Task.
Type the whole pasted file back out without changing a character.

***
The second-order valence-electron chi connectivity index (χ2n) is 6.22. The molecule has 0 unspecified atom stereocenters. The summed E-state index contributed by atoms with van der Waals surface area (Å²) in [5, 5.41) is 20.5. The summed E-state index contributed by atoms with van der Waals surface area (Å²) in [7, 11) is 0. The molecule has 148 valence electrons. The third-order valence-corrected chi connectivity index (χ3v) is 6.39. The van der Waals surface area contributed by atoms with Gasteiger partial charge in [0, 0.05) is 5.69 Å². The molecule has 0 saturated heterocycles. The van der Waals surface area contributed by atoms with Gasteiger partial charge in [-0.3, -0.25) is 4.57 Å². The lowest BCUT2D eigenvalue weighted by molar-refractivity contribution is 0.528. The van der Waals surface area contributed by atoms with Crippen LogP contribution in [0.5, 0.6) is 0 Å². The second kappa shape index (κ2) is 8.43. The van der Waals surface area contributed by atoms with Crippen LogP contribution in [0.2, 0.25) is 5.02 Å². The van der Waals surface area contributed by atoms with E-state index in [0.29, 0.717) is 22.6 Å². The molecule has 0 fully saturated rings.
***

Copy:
The second-order valence-electron chi connectivity index (χ2n) is 6.22. The molecule has 0 unspecified atom stereocenters. The summed E-state index contributed by atoms with van der Waals surface area (Å²) in [5, 5.41) is 20.5. The summed E-state index contributed by atoms with van der Waals surface area (Å²) in [7, 11) is 0. The molecule has 148 valence electrons. The third-order valence-corrected chi connectivity index (χ3v) is 6.39. The van der Waals surface area contributed by atoms with Gasteiger partial charge in [0, 0.05) is 5.69 Å². The molecule has 0 saturated heterocycles. The van der Waals surface area contributed by atoms with Gasteiger partial charge in [-0.3, -0.25) is 4.57 Å². The lowest BCUT2D eigenvalue weighted by molar-refractivity contribution is 0.528. The van der Waals surface area contributed by atoms with Crippen LogP contribution in [0.5, 0.6) is 0 Å². The second kappa shape index (κ2) is 8.43. The van der Waals surface area contributed by atoms with Crippen LogP contribution in [0.2, 0.25) is 5.02 Å². The van der Waals surface area contributed by atoms with E-state index in [0.29, 0.717) is 22.6 Å². The molecule has 0 fully saturated rings.